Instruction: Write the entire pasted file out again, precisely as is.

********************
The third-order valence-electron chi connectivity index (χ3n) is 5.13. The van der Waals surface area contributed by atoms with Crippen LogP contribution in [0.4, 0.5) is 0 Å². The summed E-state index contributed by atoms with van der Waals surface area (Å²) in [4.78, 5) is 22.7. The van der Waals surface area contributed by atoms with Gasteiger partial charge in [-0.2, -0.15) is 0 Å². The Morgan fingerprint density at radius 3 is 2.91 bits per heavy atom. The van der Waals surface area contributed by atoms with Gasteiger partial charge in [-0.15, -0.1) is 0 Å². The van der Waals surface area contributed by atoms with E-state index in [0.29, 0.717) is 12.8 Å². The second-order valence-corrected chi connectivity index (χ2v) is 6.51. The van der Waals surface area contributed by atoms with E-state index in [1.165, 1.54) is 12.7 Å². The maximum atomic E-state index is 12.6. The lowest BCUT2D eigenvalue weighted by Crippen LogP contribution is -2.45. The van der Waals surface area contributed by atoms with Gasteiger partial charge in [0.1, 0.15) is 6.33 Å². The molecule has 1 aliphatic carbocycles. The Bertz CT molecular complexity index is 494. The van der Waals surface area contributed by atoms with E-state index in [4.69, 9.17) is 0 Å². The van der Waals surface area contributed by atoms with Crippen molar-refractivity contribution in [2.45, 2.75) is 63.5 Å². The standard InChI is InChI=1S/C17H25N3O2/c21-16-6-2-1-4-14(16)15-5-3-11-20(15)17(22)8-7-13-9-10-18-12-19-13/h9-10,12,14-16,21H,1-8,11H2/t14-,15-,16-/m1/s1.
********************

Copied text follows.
The third-order valence-electron chi connectivity index (χ3n) is 5.13. The van der Waals surface area contributed by atoms with Crippen LogP contribution in [0.4, 0.5) is 0 Å². The summed E-state index contributed by atoms with van der Waals surface area (Å²) in [4.78, 5) is 22.7. The van der Waals surface area contributed by atoms with Gasteiger partial charge in [-0.2, -0.15) is 0 Å². The Morgan fingerprint density at radius 3 is 2.91 bits per heavy atom. The van der Waals surface area contributed by atoms with Gasteiger partial charge in [-0.15, -0.1) is 0 Å². The van der Waals surface area contributed by atoms with E-state index in [0.29, 0.717) is 12.8 Å². The second-order valence-corrected chi connectivity index (χ2v) is 6.51. The van der Waals surface area contributed by atoms with E-state index in [1.165, 1.54) is 12.7 Å². The maximum atomic E-state index is 12.6. The lowest BCUT2D eigenvalue weighted by Crippen LogP contribution is -2.45. The van der Waals surface area contributed by atoms with Gasteiger partial charge in [0.1, 0.15) is 6.33 Å². The molecule has 1 aliphatic carbocycles. The Bertz CT molecular complexity index is 494. The van der Waals surface area contributed by atoms with E-state index in [4.69, 9.17) is 0 Å². The van der Waals surface area contributed by atoms with Crippen molar-refractivity contribution in [2.45, 2.75) is 63.5 Å². The standard InChI is InChI=1S/C17H25N3O2/c21-16-6-2-1-4-14(16)15-5-3-11-20(15)17(22)8-7-13-9-10-18-12-19-13/h9-10,12,14-16,21H,1-8,11H2/t14-,15-,16-/m1/s1.